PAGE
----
Router table
#11
  
I've decided to replace my existing RT, but I can't decide to build Norm Abram's RT or put in my TS side table.

Of you who have or have had your RT in the side table, what do you like about it and what don't you like about it?

Jim
Jim
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#12
  Re: Router table by Halfathumb (I've decided to repl...)
I went from the table saw wing to a Norm style table. The TS option is nice; takes up no extra space and you can use the TS fence if you decide to do so. But if you try to go back and forth between setups it gets a little unhandy. Another big deal for me was that my saw was on a mobile base, and the addition of the extra weight on the right side really taxed the base (Delta base that raised to right side for movement). I was also never clever enough to figure out a good DC arrangement...at least not one to my satisfaction. You can catch dust at the fence easily enough, but it's a little harder to do it under the table.
I started with absolutely nothing. Now, thanks to years of hard work, careful planning, and perseverance, I find I still have most of it left.
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#13
  Re: Router table by Halfathumb (I've decided to repl...)
(07-28-2020, 12:06 PM)Halfathumb Wrote: I've decided to replace my existing RT, but I can't decide to build Norm Abram's RT or put in my TS side table.

Of you who have or have had your RT in the side table, what do you like about it and what don't you like about it?

Jim

My router table is on the end of my cabinet saw. I built a fence for it, so there isn't much competition between the RT and the table saw. The only hassle is when I need to crosscut long boards. That means removing the bit, and moving or removing the router table fence. Both of those things might have been carefully set. That has not happened often, though.
Best,
Aram, always learning

"Perfection is achieved, not when there is nothing more to add, but when there is nothing left to take away.” Antoine de Saint-Exupery


Web: My woodworking photo site
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#14
  Re: Router table by Halfathumb (I've decided to repl...)
I didn't really need it, but installed a router in the right wing of the table saw.
Used it one time. I ended up covering the hole back up, as flexy material such as 1/4" ply would catch in the hole every time I went to rip some.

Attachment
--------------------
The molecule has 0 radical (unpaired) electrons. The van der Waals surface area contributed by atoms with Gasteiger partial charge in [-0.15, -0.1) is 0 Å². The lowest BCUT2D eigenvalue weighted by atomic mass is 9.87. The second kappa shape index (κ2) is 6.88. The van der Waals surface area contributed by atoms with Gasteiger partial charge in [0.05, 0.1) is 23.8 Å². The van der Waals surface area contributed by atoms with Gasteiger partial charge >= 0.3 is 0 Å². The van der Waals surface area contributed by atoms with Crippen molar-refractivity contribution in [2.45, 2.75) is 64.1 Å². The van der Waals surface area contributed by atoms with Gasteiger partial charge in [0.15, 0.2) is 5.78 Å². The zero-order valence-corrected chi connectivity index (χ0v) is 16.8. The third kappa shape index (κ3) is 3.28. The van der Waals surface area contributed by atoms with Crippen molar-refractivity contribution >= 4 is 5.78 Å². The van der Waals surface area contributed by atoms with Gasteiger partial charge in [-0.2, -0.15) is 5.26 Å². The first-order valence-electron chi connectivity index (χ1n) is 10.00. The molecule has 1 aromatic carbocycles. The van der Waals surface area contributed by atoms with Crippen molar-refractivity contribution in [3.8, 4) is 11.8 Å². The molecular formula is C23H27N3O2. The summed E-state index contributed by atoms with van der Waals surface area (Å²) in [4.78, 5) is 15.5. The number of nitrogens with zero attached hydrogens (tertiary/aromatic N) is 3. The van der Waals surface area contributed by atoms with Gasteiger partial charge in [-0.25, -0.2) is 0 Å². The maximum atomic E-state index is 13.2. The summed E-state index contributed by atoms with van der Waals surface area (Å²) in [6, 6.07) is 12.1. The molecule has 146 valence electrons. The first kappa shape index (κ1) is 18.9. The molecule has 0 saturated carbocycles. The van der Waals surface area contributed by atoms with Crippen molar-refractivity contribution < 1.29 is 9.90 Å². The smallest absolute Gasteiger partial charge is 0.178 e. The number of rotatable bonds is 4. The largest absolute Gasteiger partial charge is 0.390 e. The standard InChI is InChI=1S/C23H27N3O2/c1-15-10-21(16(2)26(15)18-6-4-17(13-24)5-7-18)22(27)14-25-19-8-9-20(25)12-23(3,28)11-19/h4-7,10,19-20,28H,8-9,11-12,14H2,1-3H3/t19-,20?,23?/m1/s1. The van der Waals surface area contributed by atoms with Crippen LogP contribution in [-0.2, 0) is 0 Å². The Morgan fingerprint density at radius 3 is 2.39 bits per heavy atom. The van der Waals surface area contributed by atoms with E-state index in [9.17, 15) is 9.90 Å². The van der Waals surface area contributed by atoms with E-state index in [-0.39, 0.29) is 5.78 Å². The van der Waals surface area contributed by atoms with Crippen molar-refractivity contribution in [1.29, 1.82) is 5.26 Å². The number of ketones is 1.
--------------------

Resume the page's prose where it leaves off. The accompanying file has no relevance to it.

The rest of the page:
Never used the router in it again.
Steve





 
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#15
  Re: RE: Router table by Stwood_ (I didn't really need...)
(07-28-2020, 02:22 PM)Stwood_ Wrote: I ended up covering the hole back up, as flexy material such as 1/4" ply would catch in the hole every time I went to rip some.
Never used the router in it again.

Very good point. When I had mine the plate I used had changeable inserts with different size holes. One of them was a "no hole" insert to prevent such problems....it also kept me from knocking small screws and such down into the router motor when I was doing some occassional tinkering on the extension wing.
I started with absolutely nothing. Now, thanks to years of hard work, careful planning, and perseverance, I find I still have most of it left.
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#16
  Re: Router table by Halfathumb (I've decided to repl...)
(07-28-2020, 12:06 PM)Halfathumb Wrote: I've decided to replace my existing RT, but I can't decide to build Norm Abram's RT or put in my TS side table.

Of you who have or have had your RT in the side table, what do you like about it and what don't you like about it?

Jim

I have a very small shop. There is no room for a separate router table. I've used a table saw extension router table for years and am very comfortable with it. A Separate set-up would be more convenient, but, aside from the space saving, the table saw extension has a few advantages.

The biggest advantage is the dust collection. I can move the D/C flexible hose from my Excalibur blade guard to my router table to take care of the above-the-table dust and chips. I have another duct that wyes off the duct that services the saw cabinet to handle the below-the-table D/C for the router table extension. This set-up captures almost 100% of the dust and chips from my router table. Photos: